Diet has a strong relationship with health and illness. Many studies have correlated variation in dietary composition with cardiometabolic outcomes such as obesity, type 2 diabetes (T2D) or cardiovascular disease (CVD. However, correlation does not prove causation. A key challenge is to determine which (if any) of the effects of diet are causally linked to long-term health outcomes. Classically, randomized controlled trials (RCTs) are used to prove causality. However, such trials are essentially infeasible for assessing mechanism and causal effects of diet on long-term health outcomes. Dietary modifications alter many variables, with myriad effects on physiology. Furthermore, compliance typically wanes much more quickly than outcomes accrue, and robust biomarkers are needed that indicate that a participant has complied with a diet and that the diet has had the desired effect. Fortunately, comprehensive metabolite profiling, including in the setting of a large, well-controlled dietary RCT and population-based cohorts, augmented by human genetics, offers a potential route forward to identify robust biomarkers and to assess the predictive and causal relationships between dietary patterns, biomarkers, and long term cardiometabolic outcomes. We propose to take advantage of new metabolomics and genetic methods to identify robust biomarkers of a key dietary pattern, carbohydrate-to-fat ratio, and to use these biomarkers to examine the relationship between this dietary pattern and cardiometabolic outcomes (obesity, T2D, and CVD). We will achieve three specific aims. In SA#1, we will build on exciting preliminary results and generate comprehensive untargeted metabolite profiling data from a large carefully controlled dietary RCT, to identify metabolites (known and unknown) that are associated with dietary carbohydrate-to-fat ratio in weight-stable subjects. In SA#2, we will leverage large existing population-based cohorts with dietary and metabolomic data to validate these metabolites as robust biomarkers. In SA#3, we will use longitudinal data to test whether these biomarkers predict cardiometabolic outcomes, and will employ an approach called Mendelian randomization (the genetic equivalent of a RCT) to assess whether the diet-associated metabolites are causal for obesity, T2D or CVD. We will deploy multiple innovative approaches, including metabolite profiling in a dietary RCT, large genetic studies of untargeted metabolite profiling data, methods to avoid known difficulties with Mendelian randomization, and also methods to harmonize unidentified metabolites from untargeted profiling across studies. Successful completion of these aims will develop robust biomarkers of a key dietary pattern (carbohydrate-to- fat ratio), test whether these biomarkers are useful predictors of long term health outcomes, and test causality of the physiological responses to this dietary pattern for cardiometabolic outcomes. This approach will provide a paradigm for improving nutritional interventional studies, for better understanding the relationship between diet and health, and ultimately enhance dietary treatments to prevent and treat chronic diseases.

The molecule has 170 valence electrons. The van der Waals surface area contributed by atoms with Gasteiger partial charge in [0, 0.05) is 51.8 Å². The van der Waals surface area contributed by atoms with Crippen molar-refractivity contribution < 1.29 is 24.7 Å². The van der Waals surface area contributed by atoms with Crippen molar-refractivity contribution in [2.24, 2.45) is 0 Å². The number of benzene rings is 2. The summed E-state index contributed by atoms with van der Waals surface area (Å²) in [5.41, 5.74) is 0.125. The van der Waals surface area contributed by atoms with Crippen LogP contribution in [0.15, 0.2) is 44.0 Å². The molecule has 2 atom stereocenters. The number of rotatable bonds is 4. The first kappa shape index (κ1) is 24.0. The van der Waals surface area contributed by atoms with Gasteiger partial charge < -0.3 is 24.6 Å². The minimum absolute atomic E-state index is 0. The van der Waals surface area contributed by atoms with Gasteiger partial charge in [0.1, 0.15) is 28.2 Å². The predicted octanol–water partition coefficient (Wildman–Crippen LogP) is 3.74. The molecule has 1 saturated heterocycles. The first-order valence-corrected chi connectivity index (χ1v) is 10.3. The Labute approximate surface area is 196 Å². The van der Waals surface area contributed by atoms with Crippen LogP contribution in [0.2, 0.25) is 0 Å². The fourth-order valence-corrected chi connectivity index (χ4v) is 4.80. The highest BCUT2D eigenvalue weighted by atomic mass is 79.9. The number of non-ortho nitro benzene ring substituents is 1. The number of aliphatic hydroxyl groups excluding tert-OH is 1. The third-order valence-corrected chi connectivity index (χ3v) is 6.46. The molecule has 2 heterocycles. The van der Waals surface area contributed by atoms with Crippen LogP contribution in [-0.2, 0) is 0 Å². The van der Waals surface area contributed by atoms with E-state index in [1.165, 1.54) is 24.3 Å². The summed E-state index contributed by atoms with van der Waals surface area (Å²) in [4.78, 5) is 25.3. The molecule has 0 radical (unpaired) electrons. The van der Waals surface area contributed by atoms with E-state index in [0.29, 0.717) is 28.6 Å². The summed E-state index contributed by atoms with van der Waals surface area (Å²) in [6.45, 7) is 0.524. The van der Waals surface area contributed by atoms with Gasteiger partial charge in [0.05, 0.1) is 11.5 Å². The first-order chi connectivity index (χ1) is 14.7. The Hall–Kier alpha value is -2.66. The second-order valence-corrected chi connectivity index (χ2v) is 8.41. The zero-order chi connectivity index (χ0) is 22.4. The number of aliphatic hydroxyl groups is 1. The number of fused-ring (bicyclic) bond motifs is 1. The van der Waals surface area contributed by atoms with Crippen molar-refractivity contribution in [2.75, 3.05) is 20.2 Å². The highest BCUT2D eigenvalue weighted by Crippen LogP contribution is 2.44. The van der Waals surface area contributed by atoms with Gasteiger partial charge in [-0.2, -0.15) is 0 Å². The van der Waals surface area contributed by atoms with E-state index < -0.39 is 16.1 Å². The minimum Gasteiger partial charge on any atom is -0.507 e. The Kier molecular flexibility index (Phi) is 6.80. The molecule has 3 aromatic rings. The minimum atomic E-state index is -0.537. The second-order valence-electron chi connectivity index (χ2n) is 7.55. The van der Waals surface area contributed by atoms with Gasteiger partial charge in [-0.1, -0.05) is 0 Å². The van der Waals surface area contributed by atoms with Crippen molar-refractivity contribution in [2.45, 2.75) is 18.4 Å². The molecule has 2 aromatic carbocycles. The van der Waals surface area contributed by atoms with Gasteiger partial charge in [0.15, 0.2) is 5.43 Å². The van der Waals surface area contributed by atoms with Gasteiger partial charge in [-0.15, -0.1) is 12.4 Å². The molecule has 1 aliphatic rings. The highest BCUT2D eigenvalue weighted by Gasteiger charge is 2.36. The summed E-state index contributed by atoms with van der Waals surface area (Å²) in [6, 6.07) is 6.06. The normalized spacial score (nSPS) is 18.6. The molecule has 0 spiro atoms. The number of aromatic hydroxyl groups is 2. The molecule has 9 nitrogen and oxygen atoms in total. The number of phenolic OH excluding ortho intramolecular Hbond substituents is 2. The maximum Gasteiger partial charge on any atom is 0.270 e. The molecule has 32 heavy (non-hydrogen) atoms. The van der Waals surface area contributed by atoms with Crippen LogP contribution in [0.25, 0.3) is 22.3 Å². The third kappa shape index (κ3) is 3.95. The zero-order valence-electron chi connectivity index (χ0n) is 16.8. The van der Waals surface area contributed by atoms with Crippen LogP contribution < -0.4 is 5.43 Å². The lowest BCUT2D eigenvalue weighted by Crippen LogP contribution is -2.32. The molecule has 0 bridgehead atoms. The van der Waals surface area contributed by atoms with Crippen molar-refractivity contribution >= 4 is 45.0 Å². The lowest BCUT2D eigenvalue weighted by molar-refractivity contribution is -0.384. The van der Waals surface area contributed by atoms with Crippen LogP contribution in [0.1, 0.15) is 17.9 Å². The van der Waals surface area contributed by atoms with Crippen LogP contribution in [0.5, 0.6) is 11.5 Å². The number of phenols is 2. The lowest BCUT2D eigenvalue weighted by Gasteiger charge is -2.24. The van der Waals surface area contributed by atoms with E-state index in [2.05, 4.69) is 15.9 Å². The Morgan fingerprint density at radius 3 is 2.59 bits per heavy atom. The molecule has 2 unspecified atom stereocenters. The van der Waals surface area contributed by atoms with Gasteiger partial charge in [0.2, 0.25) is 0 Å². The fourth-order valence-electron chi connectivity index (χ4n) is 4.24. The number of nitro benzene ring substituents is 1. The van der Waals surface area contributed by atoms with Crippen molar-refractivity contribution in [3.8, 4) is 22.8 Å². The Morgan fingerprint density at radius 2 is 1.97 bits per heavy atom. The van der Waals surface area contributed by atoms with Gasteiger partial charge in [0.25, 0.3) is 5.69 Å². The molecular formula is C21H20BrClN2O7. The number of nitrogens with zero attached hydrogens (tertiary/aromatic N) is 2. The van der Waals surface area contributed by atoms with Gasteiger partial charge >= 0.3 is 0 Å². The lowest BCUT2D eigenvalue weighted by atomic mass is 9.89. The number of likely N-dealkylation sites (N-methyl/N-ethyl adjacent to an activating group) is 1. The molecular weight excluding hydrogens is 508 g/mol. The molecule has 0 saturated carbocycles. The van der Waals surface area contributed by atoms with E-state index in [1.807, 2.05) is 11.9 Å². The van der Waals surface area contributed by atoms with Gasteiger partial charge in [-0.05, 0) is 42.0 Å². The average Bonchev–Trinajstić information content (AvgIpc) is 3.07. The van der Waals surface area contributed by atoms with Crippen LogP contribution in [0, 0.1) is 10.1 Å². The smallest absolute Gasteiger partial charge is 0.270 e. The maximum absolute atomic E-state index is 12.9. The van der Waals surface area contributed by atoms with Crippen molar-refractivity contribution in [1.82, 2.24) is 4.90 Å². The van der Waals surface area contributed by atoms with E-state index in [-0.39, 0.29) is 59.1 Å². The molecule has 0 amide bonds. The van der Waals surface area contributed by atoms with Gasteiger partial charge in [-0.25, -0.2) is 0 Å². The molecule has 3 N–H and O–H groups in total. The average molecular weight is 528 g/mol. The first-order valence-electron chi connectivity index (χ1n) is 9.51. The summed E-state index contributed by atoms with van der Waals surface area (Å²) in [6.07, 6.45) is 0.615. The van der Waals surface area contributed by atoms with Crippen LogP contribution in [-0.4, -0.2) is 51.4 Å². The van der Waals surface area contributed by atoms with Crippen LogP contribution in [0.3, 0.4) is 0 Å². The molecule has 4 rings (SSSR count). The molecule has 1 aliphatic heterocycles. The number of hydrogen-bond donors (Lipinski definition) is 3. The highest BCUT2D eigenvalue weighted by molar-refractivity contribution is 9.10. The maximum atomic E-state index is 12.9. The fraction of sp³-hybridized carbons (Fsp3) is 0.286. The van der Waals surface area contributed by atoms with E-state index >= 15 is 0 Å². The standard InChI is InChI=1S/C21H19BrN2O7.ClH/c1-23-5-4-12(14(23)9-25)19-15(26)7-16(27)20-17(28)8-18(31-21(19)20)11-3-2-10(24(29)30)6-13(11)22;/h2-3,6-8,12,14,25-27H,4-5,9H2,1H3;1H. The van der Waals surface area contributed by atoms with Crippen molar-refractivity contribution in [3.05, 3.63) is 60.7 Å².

Diet is thought to have a powerful influence on our health, but the specific dietary factors and mechanisms by which diet influences long-term health remain unknown; indeed, most dietary recommendations have neither solid, specific supporting evidence of health benefits nor robust measurable indicators (biomarkers) that the recommended diet has been followed and is having the desired effect. Our project will combine innovative methods, large and well-characterized epidemiological studies, carefully designed feeding studies, comprehensive measurements of molecules in the blood, and modern genetic techniques to identify robust biomarkers for a key dietary pattern (fat to carbohydrate ratio) and to use these biomarkers to test whether the metabolic changes induced by this diet predict or causally affect long-term health. With this new approach, we will test whether specific effects of diet have an actual benefit on long-term health outcomes, including obesity, diabetes and heart disease, thereby enabling more precise and effective dietary recommendations in the future.